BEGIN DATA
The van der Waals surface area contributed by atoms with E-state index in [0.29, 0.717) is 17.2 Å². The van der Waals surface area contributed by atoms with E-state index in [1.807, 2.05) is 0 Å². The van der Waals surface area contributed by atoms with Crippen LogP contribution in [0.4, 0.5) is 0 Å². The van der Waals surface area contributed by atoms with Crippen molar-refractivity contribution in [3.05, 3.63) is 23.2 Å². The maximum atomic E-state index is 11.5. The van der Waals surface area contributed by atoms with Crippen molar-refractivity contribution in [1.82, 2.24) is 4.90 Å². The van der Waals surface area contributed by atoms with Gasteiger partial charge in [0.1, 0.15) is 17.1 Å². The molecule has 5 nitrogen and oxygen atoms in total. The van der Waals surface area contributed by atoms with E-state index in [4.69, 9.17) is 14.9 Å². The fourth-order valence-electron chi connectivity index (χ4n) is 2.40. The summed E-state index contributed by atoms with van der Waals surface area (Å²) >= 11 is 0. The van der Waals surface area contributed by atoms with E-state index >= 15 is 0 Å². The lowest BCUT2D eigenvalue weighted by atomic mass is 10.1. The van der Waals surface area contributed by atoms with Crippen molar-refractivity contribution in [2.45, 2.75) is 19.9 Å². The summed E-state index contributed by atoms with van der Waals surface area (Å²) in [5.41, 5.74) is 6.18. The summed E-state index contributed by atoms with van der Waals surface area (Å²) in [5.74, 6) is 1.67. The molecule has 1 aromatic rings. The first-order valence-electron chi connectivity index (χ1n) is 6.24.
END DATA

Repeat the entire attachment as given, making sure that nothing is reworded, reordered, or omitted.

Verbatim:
The van der Waals surface area contributed by atoms with E-state index in [0.29, 0.717) is 17.2 Å². The van der Waals surface area contributed by atoms with E-state index in [1.807, 2.05) is 0 Å². The van der Waals surface area contributed by atoms with Crippen LogP contribution in [0.4, 0.5) is 0 Å². The van der Waals surface area contributed by atoms with Crippen molar-refractivity contribution in [3.05, 3.63) is 23.2 Å². The maximum atomic E-state index is 11.5. The van der Waals surface area contributed by atoms with Crippen molar-refractivity contribution in [1.82, 2.24) is 4.90 Å². The van der Waals surface area contributed by atoms with Gasteiger partial charge in [0.1, 0.15) is 17.1 Å². The molecule has 5 nitrogen and oxygen atoms in total. The van der Waals surface area contributed by atoms with E-state index in [4.69, 9.17) is 14.9 Å². The fourth-order valence-electron chi connectivity index (χ4n) is 2.40. The summed E-state index contributed by atoms with van der Waals surface area (Å²) >= 11 is 0. The van der Waals surface area contributed by atoms with E-state index >= 15 is 0 Å². The lowest BCUT2D eigenvalue weighted by atomic mass is 10.1. The van der Waals surface area contributed by atoms with Crippen molar-refractivity contribution in [2.45, 2.75) is 19.9 Å². The summed E-state index contributed by atoms with van der Waals surface area (Å²) in [5.41, 5.74) is 6.18. The summed E-state index contributed by atoms with van der Waals surface area (Å²) in [5.74, 6) is 1.67. The molecule has 1 aromatic rings. The first-order valence-electron chi connectivity index (χ1n) is 6.24.